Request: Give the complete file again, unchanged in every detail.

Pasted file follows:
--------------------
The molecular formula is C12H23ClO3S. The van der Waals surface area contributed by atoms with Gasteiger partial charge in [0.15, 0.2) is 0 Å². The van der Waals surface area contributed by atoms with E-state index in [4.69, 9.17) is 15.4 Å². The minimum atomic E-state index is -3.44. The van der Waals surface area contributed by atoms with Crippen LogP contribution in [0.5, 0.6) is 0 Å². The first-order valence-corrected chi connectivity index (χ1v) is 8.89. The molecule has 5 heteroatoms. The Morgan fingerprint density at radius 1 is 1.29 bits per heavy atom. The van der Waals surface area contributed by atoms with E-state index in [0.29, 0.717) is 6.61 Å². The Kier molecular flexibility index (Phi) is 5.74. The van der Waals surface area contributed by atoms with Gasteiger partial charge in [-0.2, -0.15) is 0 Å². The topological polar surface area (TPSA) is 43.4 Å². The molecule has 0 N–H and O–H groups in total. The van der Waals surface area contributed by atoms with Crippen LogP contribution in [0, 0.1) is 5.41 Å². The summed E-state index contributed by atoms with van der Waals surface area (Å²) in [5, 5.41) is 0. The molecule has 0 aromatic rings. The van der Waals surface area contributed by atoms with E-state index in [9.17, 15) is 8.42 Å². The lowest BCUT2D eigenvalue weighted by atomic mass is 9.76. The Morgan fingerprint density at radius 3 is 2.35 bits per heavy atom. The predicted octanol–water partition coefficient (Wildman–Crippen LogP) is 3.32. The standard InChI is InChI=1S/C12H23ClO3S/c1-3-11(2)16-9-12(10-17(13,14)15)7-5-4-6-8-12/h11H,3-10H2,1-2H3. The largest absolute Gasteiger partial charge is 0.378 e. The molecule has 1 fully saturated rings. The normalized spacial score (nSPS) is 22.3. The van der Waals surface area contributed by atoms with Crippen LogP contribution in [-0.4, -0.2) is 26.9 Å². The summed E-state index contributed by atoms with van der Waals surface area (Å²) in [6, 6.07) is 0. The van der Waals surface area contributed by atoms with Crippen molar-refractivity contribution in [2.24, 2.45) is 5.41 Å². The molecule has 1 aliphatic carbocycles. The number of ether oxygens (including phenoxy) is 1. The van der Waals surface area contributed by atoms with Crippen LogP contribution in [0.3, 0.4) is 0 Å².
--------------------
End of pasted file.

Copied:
The molecular formula is C12H23ClO3S. The van der Waals surface area contributed by atoms with Gasteiger partial charge in [0.15, 0.2) is 0 Å². The van der Waals surface area contributed by atoms with E-state index in [4.69, 9.17) is 15.4 Å². The minimum atomic E-state index is -3.44. The van der Waals surface area contributed by atoms with Crippen LogP contribution in [0.5, 0.6) is 0 Å². The first-order valence-corrected chi connectivity index (χ1v) is 8.89. The molecule has 5 heteroatoms. The Morgan fingerprint density at radius 1 is 1.29 bits per heavy atom. The van der Waals surface area contributed by atoms with E-state index in [0.29, 0.717) is 6.61 Å². The Kier molecular flexibility index (Phi) is 5.74. The van der Waals surface area contributed by atoms with Gasteiger partial charge in [-0.2, -0.15) is 0 Å². The topological polar surface area (TPSA) is 43.4 Å². The molecule has 0 N–H and O–H groups in total. The van der Waals surface area contributed by atoms with Crippen LogP contribution in [0, 0.1) is 5.41 Å². The summed E-state index contributed by atoms with van der Waals surface area (Å²) in [5, 5.41) is 0. The molecule has 0 aromatic rings. The van der Waals surface area contributed by atoms with E-state index in [9.17, 15) is 8.42 Å². The lowest BCUT2D eigenvalue weighted by atomic mass is 9.76. The Morgan fingerprint density at radius 3 is 2.35 bits per heavy atom. The predicted octanol–water partition coefficient (Wildman–Crippen LogP) is 3.32. The standard InChI is InChI=1S/C12H23ClO3S/c1-3-11(2)16-9-12(10-17(13,14)15)7-5-4-6-8-12/h11H,3-10H2,1-2H3. The largest absolute Gasteiger partial charge is 0.378 e. The molecule has 1 fully saturated rings. The normalized spacial score (nSPS) is 22.3. The van der Waals surface area contributed by atoms with Crippen LogP contribution in [-0.4, -0.2) is 26.9 Å². The summed E-state index contributed by atoms with van der Waals surface area (Å²) in [6, 6.07) is 0. The van der Waals surface area contributed by atoms with Crippen molar-refractivity contribution in [2.24, 2.45) is 5.41 Å². The molecule has 1 aliphatic carbocycles. The number of ether oxygens (including phenoxy) is 1. The van der Waals surface area contributed by atoms with Crippen LogP contribution in [0.3, 0.4) is 0 Å².